Who Is David Lagercrantz? The Author Of 'The Girl With The Dragon Tattoo' Sequel Has An Interesting History

His name is everywhere these days, even on the cover of the fourth Millennium novel, but most U.S. readers haven't heard of him. But just who is David Lagercrantz, anyway, and why does he have Lisbeth Salander in a Spider's Web? More importantly, why should we care?

It's likely that most of Lisbeth's U.S. fans first heard Lagercrantz's name back in December 2013, when Swedish publisher Norstedts announced that he would take on the responsibility of writing the first posthumous installment of Stieg Larsson's bestselling Millennium series. Readers in his native Sweden are much better acquainted with Lagercrantz, who penned I am Zlatan Ibrahimović — a ghostwritten autobiography of the famous soccer player — in 2011. That book went on to become the #1 best- and fastest-selling title in Sweden's history.

Until the early 1990s, Lagercrantz worked as a crime journalist for Expressen, a Swedish tabloid, where he covered a grisly series of murders committed by Finnish psychopath Nikita Fouganthine. He later wrote a book — The Angels of Åmsele — about Fouganthine's crimes.

Norstedts' choice of Larsson's successor stirred up controversy despite the writer's qualifications. Larsson's widow, Eva Gabrielsson, took issue with the fact that Lagercrantz is her late partner's political opposite, and has spoken at length regarding her concerns of how Larsson's leftist beliefs, some of which feature prominently in the Millennium novels, will be handled in his absence.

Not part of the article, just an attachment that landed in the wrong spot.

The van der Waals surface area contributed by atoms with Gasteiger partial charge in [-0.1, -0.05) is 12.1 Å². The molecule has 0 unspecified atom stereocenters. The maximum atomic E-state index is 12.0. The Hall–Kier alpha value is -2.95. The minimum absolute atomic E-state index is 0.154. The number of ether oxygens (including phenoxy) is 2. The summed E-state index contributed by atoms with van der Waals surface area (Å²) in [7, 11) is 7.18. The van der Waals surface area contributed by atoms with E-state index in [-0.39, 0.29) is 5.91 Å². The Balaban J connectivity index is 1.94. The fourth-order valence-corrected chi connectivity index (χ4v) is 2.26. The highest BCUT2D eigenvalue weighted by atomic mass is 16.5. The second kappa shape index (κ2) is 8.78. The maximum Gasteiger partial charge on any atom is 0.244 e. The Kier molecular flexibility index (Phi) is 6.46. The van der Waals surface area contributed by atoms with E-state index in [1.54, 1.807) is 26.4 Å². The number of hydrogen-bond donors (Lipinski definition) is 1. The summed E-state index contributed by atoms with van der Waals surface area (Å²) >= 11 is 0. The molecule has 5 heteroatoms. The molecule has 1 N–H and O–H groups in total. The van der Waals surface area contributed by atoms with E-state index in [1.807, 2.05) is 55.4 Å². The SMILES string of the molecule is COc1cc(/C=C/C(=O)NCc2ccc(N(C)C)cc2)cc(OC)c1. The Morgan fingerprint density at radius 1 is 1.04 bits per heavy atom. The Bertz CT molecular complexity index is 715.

The new Millennium author is no stranger to controversy, however. For I am Zlatan Ibrahimović, Lagercrantz invented quotes from in the soccer player to use in the book, he told Hay Festival attendees. "I don’t think I have any real quotes from him," he said. "I tried to find the literary Ibrahimovic [sic]."

For his part, Lagercrantz has said that he took the job very seriously, and was committed to making The Girl in the Spider's Web worthy of Larsson's legacy. Norstedts wasn't taking any chances. The Guardian notes that the new book's launch "resembles [the] plot of a Steig Larsson novel." To prevent leaks of his work, Lagercrantz was required to write the novel on a computer without an Internet connection, and handed over copies of his manuscript on flash drives.

The most controversial aspect of The Girl in the Spider's Web launch, however, lies in Norstedts' refusal to provide advance copies of Lagercrantz's novel to media outlets for review. The publisher's secrecy raised concerns that the book might be all hype and no delivery. So far, opinions have been mixed, from Lee Child's lackluster New York Times review to The Guardian's assertion that The Girl in the Spider's Web is "a respectful and affectionate homage" to Larsson's existing trilogy.

The Girl in the Spider's Web is available on Tuesday from your favorite retailer. Have you picked up your copy yet? Let me know if you think Lagercrantz is a worthy successor to Larsson!

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